Play is more than just fun

I’ve mentioned before that I think play is an important and much underestimated part of our lives. Here’s a TED talk by Stuart Brown, a psychiatrist and researcher into play, that has lots of interesting things to say on that topic.

Some points that struck me

There’s a useful transcript of the talk on the TED site, and here are some key points taken from that, which were interesting to me…

  • “So what does play do for the brain? Well, a lot…. Nothing lights up the brain like play.”

  • JPL, NASA and Boeing, before they will hire a research and development problem solver — even if they’re summa cum laude from Harvard or Cal Tech — if they haven’t fixed cars, haven’t done stuff with their hands early in life, played with their hands, they can’t problem-solve as well.”

  • the opposite of play is not work, it’s depression

  • “So I would encourage you all to engage not in the work-play differential — where you set aside time to play — but where your life becomes infused minute by minute, hour by hour, with body, object, social, fantasy, transformational kinds of play

  • “And this is where my chasing animals for four, five years really changed my perspective from a clinician to what I am now, which is that play has a biological place, just like sleep and dreams do.”

I’m going to be looking more into Stuart Brown’s work, so expect more posts about this in the future.

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4 thoughts on “Play is more than just fun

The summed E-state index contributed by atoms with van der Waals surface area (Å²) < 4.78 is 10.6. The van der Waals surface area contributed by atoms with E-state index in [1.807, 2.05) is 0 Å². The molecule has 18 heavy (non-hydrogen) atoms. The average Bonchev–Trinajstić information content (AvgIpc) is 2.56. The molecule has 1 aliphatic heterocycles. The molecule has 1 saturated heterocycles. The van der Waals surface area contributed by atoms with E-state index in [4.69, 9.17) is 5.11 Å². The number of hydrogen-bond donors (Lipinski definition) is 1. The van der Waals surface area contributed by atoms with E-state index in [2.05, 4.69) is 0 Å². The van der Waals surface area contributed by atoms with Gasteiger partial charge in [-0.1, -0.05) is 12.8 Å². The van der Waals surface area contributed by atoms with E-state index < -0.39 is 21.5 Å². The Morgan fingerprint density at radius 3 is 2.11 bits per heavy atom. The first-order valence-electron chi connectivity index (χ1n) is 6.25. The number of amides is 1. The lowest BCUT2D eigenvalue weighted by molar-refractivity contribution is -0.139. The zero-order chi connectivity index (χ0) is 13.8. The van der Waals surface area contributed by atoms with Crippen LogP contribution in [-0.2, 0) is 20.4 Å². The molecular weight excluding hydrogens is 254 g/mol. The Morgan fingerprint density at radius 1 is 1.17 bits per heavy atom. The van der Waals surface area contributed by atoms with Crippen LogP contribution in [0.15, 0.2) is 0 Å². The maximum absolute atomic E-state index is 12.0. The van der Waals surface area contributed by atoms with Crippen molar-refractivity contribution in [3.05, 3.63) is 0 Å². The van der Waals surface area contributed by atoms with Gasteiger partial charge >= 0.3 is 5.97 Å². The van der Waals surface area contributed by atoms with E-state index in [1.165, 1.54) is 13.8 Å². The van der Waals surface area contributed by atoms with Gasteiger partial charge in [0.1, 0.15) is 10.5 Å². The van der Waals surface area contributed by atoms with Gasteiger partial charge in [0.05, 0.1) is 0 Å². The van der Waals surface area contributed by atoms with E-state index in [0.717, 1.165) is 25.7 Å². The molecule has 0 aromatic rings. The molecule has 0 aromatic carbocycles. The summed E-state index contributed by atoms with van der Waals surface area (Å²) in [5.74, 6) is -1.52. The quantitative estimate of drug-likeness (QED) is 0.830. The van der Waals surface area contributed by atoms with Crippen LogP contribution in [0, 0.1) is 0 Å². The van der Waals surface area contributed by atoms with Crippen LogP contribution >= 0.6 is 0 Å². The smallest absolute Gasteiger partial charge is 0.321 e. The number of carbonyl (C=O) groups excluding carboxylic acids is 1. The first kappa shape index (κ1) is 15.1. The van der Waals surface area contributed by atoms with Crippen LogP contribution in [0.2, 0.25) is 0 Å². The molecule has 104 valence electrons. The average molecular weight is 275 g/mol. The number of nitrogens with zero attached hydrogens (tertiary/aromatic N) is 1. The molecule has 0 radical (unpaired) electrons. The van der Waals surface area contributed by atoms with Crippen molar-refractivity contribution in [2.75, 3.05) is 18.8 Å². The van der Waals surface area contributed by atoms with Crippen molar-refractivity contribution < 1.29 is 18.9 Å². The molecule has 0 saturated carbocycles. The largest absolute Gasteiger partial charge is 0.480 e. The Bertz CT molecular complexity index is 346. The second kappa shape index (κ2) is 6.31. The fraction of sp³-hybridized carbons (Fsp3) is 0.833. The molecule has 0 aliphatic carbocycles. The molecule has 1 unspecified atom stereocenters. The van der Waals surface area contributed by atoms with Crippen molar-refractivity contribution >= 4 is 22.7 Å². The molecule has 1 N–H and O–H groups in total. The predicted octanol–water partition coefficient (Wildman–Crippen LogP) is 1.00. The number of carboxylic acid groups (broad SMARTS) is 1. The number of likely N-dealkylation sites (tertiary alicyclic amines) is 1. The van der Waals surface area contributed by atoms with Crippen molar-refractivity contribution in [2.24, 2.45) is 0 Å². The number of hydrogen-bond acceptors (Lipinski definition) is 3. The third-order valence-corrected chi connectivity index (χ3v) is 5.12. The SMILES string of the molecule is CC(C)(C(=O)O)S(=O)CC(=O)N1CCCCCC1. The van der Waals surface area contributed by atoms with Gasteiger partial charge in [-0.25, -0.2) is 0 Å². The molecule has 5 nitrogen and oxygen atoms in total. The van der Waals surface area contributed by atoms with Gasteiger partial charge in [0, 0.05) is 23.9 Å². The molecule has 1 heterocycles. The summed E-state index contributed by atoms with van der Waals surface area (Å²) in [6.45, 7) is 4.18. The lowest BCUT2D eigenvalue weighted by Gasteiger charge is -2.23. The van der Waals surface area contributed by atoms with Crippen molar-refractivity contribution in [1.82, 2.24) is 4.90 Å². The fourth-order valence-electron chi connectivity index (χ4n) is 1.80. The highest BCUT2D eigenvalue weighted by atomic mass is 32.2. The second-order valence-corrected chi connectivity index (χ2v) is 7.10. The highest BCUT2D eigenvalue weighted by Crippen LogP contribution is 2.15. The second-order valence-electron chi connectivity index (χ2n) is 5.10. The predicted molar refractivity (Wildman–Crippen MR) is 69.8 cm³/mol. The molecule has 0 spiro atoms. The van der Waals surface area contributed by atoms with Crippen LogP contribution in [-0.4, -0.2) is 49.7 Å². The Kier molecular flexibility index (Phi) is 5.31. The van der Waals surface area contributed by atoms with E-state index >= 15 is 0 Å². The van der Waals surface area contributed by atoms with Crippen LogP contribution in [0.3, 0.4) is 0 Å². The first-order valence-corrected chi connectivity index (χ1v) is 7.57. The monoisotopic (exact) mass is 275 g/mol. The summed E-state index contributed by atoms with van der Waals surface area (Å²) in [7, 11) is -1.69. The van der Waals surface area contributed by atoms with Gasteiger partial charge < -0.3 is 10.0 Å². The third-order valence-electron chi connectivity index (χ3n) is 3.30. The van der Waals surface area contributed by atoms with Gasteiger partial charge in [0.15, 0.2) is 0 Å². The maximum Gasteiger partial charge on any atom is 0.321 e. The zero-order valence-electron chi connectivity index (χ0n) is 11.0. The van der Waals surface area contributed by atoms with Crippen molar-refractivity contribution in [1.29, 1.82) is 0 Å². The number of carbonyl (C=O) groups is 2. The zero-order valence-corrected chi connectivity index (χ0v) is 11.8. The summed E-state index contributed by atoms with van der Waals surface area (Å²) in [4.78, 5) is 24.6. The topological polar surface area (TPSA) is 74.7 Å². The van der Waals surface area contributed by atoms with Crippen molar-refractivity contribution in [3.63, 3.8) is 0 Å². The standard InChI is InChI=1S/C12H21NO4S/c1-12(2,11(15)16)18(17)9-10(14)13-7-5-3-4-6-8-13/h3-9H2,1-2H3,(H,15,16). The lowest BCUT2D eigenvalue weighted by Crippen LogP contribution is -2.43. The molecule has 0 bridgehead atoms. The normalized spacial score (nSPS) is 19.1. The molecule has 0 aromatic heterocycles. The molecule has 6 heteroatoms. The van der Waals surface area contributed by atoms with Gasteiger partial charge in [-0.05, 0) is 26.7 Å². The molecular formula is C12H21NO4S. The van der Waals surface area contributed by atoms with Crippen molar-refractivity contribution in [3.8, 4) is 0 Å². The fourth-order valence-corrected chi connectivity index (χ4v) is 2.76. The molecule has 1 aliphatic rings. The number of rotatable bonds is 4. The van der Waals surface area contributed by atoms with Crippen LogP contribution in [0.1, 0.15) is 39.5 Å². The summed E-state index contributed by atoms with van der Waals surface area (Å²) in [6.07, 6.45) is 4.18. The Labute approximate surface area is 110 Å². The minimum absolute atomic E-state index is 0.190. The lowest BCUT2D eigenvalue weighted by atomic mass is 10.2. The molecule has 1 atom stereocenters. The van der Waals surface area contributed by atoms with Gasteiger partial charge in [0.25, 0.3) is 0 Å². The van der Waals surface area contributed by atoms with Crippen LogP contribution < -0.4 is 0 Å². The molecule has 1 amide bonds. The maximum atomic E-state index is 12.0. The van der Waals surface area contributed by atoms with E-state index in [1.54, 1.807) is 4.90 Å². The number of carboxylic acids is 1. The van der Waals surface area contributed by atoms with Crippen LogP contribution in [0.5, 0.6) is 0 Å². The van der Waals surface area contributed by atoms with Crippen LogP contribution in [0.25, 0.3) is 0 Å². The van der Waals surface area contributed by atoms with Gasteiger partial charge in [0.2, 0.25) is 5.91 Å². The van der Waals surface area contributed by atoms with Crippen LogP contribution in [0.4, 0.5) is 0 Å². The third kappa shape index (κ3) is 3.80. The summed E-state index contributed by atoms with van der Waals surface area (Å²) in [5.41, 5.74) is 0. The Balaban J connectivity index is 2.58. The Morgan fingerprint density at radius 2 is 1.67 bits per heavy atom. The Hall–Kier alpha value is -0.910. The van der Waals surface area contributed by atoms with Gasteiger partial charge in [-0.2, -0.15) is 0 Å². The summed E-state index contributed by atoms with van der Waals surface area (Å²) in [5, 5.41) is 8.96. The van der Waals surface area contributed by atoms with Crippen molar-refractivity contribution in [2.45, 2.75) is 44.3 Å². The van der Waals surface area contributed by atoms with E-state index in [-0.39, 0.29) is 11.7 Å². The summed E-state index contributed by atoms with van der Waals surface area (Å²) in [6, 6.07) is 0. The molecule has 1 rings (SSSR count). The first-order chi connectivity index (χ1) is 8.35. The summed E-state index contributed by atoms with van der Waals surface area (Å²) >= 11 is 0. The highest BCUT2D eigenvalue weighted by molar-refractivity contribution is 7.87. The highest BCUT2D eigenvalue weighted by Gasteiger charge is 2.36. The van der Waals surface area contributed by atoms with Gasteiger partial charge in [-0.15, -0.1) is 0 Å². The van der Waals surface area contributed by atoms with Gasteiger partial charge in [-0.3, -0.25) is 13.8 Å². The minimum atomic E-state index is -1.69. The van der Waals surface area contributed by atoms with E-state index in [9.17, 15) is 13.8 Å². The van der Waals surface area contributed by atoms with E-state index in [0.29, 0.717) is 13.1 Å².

1. This is why it confuses me when games are treated like they are reserved just for the few, that they might not be good for us or that we have to grow out of them. I think play and games are a natural part of life that benefit us. I also think that school and other aspects of life do not help to encourage play; sometimes even making us feel guilty for it like we should be working instead.

    • To be fair when he’s talking about play he’s talking about something very broad, of which video games would be a small subset. He’d include most things that we would consider any kind of hobbies as forms of play.

      MMOs are a good example of the different kinds of play he lists in his book though, and I’ll probably do a post about it sometime.

      I’ve often thought we shouldn’t break up work / play / education as we do, either in terms of non-overlapping silos or things you do at certain ages. We could all probably do with having them spread more evenly throughout our lives.

      • I agree about not breaking them up. I feel like I’ve learnt a lot of skills through play, but others have considered those same activities to be just work. Seems odd to separate the two so strongly.

  2. Pingback: What is your play personality? – Thinking Play

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